Charlie Parr caught up with the traveling minstrel as he was making his way to Missoula, Washington on a tour of the Pacific Northwest. He lives in Duluth, Minnesota, the hometown of Bob Dylan, but originally he comes from Austin, Minnesota, the town best known for the meat product SPAM. He’s a working class lad who was once a high school drop out, but later got a philosophy degree. He ended up as a singer/songwriter, musical preservationist and storytelling singer who philosophizes with poetic brilliance, more like Doc Boggs than Bob Dylan – but who did Dylan emulate in the first place? Charlie Parr may be one of the great unsung folk singers in America today. The folks who know him know it.

The northern bard hasn’t had a “real job” in ten years. Before he was able to be a full time musician he had a job as outreach worker to homeless people. Now he enjoys seeing the country, taking three or four long tours all over the US, and Europe from time to time, with his National Delphi resonator and his 12-string Guild, playing old time country blues in every kind of venue from festivals to roadhouses to cafés and listening rooms. He has played the Kennedy Center and toured Australia, where he is well respected as an American roots music player. Wherever he plays, his vast knowledge of folk and blues and beautiful renditions of his own songs and those from the folk repertoire, have earned him devoted fans. Charlie Parr is a modern day itinerant musician – one of the best truehearted roots & blues-folkies in the land.

Like any good singer/songwriter, he is also a storyteller, a man whose plaintive voice carries stories about real life Americana, existentialism and everyday people and things. He’s an American original!

One of the many interesting aspects of Charlie Parr is how long he has been at it. He started at the unusually young age between seven and eight years old. It all started with his daddy’s substantial record collection, where young lad Parr discovered Mance Lipscomb, Lightning Hopkins, and the magnanimously influential Harry Smith collection. He is the first person this writer had ever come across that got hooked on Mance Lipscomb at that early age. He grew up without a TV – an often heard fact that helped many young musicians free their time to the more productive pursuit of practicing. As a teenager he discovered Charlie Patton and Robert Johnson. The musical influence on an impressive young mind was profound. He started to emulate this influence as a young child and has carried it through for all of his life, by now 40 years. Charlie Parr is self-taught and has truly been at it for a lifetime. It reflects in his music, which is an integral part of his essential humanity. The early self-guided apprenticeship, the learning from records and the intrinsic personalization of the musical influence have shaped him to be an exceptionally strong performer who feels the folk blues in his soul.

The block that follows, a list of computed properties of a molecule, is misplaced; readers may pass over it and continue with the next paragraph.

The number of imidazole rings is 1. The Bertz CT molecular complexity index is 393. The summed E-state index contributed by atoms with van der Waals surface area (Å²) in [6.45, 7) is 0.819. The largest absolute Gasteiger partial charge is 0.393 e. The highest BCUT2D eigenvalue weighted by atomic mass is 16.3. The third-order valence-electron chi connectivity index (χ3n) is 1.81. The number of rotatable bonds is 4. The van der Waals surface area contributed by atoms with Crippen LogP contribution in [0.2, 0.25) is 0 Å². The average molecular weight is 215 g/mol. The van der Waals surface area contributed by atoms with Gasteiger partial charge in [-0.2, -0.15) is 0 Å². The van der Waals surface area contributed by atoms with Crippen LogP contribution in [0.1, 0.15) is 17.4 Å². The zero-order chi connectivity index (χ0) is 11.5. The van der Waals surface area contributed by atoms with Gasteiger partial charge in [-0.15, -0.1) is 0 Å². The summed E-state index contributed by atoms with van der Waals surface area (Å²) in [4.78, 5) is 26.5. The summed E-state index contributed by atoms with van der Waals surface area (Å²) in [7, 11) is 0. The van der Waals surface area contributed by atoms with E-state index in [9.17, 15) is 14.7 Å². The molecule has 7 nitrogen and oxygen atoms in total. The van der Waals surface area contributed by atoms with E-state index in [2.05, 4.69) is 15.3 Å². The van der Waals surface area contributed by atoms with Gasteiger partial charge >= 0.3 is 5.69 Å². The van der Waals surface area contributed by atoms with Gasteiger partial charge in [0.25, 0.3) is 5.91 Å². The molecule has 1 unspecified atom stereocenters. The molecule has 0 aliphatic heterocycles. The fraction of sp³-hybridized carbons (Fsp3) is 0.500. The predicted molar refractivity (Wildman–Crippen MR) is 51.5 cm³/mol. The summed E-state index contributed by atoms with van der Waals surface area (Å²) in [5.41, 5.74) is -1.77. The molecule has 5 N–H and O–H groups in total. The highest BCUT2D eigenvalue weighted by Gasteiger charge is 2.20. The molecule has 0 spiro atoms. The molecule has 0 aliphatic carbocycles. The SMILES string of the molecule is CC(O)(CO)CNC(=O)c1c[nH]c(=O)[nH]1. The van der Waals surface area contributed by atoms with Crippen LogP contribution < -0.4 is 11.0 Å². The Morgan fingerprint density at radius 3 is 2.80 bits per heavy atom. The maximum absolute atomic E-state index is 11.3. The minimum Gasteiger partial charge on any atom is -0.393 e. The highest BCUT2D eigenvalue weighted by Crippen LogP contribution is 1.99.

No one can take that away from him. A inspiring white guy from a small town in the cold north of Minnesota can be a true-hearted folk blues man to carry on the musical traditions of the poor, oppressed African Americans with love and reverence. The only way anyone could challenge him would be on his ethnicity, which would be not just wrong but cruel. He has lived and breathed this music since early childhood and he has devoted his life to it, and he performs it so beautifully, passionately and exceptionally that the true definition of the overused word “awesome” is the best adjective a writer can find. Charlie Parr, with his hippie grunge style, is a superlative picker and slide guitarist, a folk treasure and man with an impressive repertoire.

By now, he travels Europe and the USA and has a very positive outlook about the current state of acoustic folk blues, “Over in Ireland they know more about Charlie Patton than most music fans over here. But I see a real resurgence of acoustic music all over. There is new interest in folk music and old time music. I just played with Frank Fairfield up in Eugene, Oregon. Frank is an old time player who is very popular. People are passionate about it. I think it’s looking good.”

He has made a world-class reputation as a country blues player who plays mostly original material and also a substantial repertoire of old songs by Furry Lewis, Leadbelly, Skip James, Lightning Hopkins, Blind Lemon Jefferson, Bukka White , Blind Blake and many more. Because he only carries one six-string guitar, he retunes from standard to Open C, D and G, and sometimes Betonia and other more obscure tuning variations. He also plays banjo very well and often takes it on the road.

Music critic Wayne Robins did a nice documentary about him called Meeting Charlie Parr, worth checking out. There are some excellent YouTube films featuring Charlie Parr, too long for this review. Especially check out his performance at the Paramount.He has lots of fine records out and tours all over. Catch him life. Buy his music. The man is astonishing.

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